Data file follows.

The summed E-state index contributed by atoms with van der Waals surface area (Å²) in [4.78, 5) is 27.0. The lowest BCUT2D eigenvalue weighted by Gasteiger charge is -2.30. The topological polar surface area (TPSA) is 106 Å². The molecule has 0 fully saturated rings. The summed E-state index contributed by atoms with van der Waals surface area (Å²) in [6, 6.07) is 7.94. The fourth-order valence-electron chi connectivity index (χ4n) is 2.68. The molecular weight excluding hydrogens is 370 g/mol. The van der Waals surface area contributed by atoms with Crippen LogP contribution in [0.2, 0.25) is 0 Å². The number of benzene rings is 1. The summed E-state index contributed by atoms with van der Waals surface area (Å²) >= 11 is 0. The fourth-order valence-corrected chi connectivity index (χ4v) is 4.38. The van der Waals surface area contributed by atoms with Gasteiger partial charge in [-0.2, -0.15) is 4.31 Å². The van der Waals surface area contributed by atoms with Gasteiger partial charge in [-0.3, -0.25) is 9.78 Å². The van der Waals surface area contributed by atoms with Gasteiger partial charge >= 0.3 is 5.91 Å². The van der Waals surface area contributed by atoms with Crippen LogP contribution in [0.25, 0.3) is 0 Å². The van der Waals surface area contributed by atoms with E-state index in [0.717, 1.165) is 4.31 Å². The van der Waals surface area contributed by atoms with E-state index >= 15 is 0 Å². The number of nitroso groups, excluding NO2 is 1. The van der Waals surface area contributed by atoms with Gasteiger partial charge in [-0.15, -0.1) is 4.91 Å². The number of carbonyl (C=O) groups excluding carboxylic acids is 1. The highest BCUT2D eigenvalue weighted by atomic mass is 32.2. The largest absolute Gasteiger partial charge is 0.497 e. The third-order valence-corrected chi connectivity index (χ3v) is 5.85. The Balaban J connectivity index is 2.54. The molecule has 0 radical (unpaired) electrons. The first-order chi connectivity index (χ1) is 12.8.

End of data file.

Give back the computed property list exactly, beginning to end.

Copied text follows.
The summed E-state index contributed by atoms with van der Waals surface area (Å²) in [4.78, 5) is 27.0. The lowest BCUT2D eigenvalue weighted by Gasteiger charge is -2.30. The topological polar surface area (TPSA) is 106 Å². The molecule has 0 fully saturated rings. The summed E-state index contributed by atoms with van der Waals surface area (Å²) in [6, 6.07) is 7.94. The fourth-order valence-electron chi connectivity index (χ4n) is 2.68. The molecular weight excluding hydrogens is 370 g/mol. The van der Waals surface area contributed by atoms with Crippen LogP contribution in [0.2, 0.25) is 0 Å². The number of benzene rings is 1. The summed E-state index contributed by atoms with van der Waals surface area (Å²) >= 11 is 0. The fourth-order valence-corrected chi connectivity index (χ4v) is 4.38. The van der Waals surface area contributed by atoms with Gasteiger partial charge in [-0.2, -0.15) is 4.31 Å². The van der Waals surface area contributed by atoms with Gasteiger partial charge in [-0.3, -0.25) is 9.78 Å². The van der Waals surface area contributed by atoms with Gasteiger partial charge >= 0.3 is 5.91 Å². The van der Waals surface area contributed by atoms with Crippen LogP contribution in [0.25, 0.3) is 0 Å². The van der Waals surface area contributed by atoms with E-state index in [0.717, 1.165) is 4.31 Å². The van der Waals surface area contributed by atoms with E-state index >= 15 is 0 Å². The number of nitroso groups, excluding NO2 is 1. The van der Waals surface area contributed by atoms with Gasteiger partial charge in [-0.15, -0.1) is 4.91 Å². The number of carbonyl (C=O) groups excluding carboxylic acids is 1. The highest BCUT2D eigenvalue weighted by atomic mass is 32.2. The largest absolute Gasteiger partial charge is 0.497 e. The third-order valence-corrected chi connectivity index (χ3v) is 5.85. The Balaban J connectivity index is 2.54. The molecule has 0 radical (unpaired) electrons. The first-order chi connectivity index (χ1) is 12.8.